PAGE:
Friday the 13th was the perfect day to see the CSUN Theatre Department production of Shakespeare’s “Macbeth.” Witches, murder and an air of foreboding captivated the audience, as the story unfolded of the titular Scottish king and the bloody lengths he would go to in order keep his crown.

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King Macbeth (Kristopher Dowling) mourns his queen (Amanda Grace Williams). (Photo Credit: Kenji Kang)

As the play began, it was the witches who set – and kept – the eerie tone for the evening. Angelina Finau, Heather Mermelstein, Jennifer Linares and Destiny Vickers entered the stage from the audience. They created their own soundtrack to their procession, producing piercing birdcalls and ominous moans before mounting the stage to face the audience and writhe simultaneously in their opening monologue.

As the play opens, we meet the cast rehearsing at a table reading, preparing for the production. The actors are in street clothes and they still carry their scripts to reference for their lines. This small detail of setting seamlessly eases the audience from the familiar to the fantastic, and almost without the viewers noticing, the actors change into full costume and all are transported to moors of Scotland.

Kristopher Dowling brings a charisma to his portrayal of Macbeth that takes the audience on a roller coaster of emotions. As the character devolves – from heroic warrior to conniving social climber and, finally, to deranged madman – Dowling humanizes Macbeth in a way that makes the text both accessible and riveting. His Macbeth puts the audience at moral odds. He is likeable and vulnerable, so the change is even more powerful when greed begets murder and karma has its payback.

As his partner in crime, Lady Macbeth fuels Macbeth’s downward spiral. Amanda Grace Williams’ queen is the devil on Macbeth’s shoulder using every weapon at her disposal – sexuality, ego and fear among them – to manipulate her husband. Williams embodies the adage, “behind every man is strong woman.” Her Lady Macbeth is the velvet-gloved iron fist prodding her husband to “screw his courage to the sticking place” and do whatever it takes, in order to make her queen.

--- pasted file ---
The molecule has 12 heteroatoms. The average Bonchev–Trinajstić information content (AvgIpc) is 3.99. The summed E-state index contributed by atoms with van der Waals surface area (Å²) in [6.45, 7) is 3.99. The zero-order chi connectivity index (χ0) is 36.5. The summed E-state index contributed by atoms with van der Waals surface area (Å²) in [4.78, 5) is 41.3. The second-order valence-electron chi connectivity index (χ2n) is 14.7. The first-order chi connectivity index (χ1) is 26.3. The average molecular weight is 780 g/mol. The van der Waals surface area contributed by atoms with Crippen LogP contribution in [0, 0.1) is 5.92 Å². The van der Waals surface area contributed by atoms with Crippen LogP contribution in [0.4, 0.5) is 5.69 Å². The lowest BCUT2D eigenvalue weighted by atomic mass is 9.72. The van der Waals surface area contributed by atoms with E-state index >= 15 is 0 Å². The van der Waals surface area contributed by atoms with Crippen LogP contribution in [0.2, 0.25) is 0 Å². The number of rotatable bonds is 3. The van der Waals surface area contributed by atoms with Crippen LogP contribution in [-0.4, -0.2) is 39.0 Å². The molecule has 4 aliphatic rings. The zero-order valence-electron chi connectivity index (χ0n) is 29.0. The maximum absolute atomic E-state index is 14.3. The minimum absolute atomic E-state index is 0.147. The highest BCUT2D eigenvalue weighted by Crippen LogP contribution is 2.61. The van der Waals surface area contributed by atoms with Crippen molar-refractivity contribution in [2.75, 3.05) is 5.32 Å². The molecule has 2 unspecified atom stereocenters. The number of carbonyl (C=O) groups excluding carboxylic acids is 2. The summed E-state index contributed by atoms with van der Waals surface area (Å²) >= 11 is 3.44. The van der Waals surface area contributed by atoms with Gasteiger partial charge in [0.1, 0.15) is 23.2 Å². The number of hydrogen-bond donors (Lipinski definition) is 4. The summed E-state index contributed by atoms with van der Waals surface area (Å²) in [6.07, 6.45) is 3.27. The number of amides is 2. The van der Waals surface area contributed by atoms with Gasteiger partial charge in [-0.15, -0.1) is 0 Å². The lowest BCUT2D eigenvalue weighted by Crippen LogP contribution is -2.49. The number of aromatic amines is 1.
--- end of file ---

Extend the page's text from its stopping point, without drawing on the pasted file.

Keeping the audience invested in that journey was fully accomplished by Director Christine Menzies and the talents of the play’s production team. They shine in their conceptualization and presentation of the play. Glen Howe’s innovative lighting design uses screens and projections that make the audience feel like they, too, have blood on their hands after each murder. Daniel S. Tator’s sound design keeps the audience fully immersed in the eerie tone of Macbeth’s moors through vocalized murmurs, shrieks and chants.

Other standouts were the comic relief of Johnny Sauceda as King Duncan, the anguished portrayal of Macduff by Avery Rodriguez, as well as the mesmerizing vocals by Jordan Murphy and Angelica Finau. Jan Bryant and Dan Speaker’s fight choreography especially kept the audience on the edge of their seats.

The play continues February 18-22 at 7:30pm, except Sunday at 2pm, in Nordoff Hall’s Little Theatre. Tickets are available at the box office or by calling (818) 677-2488.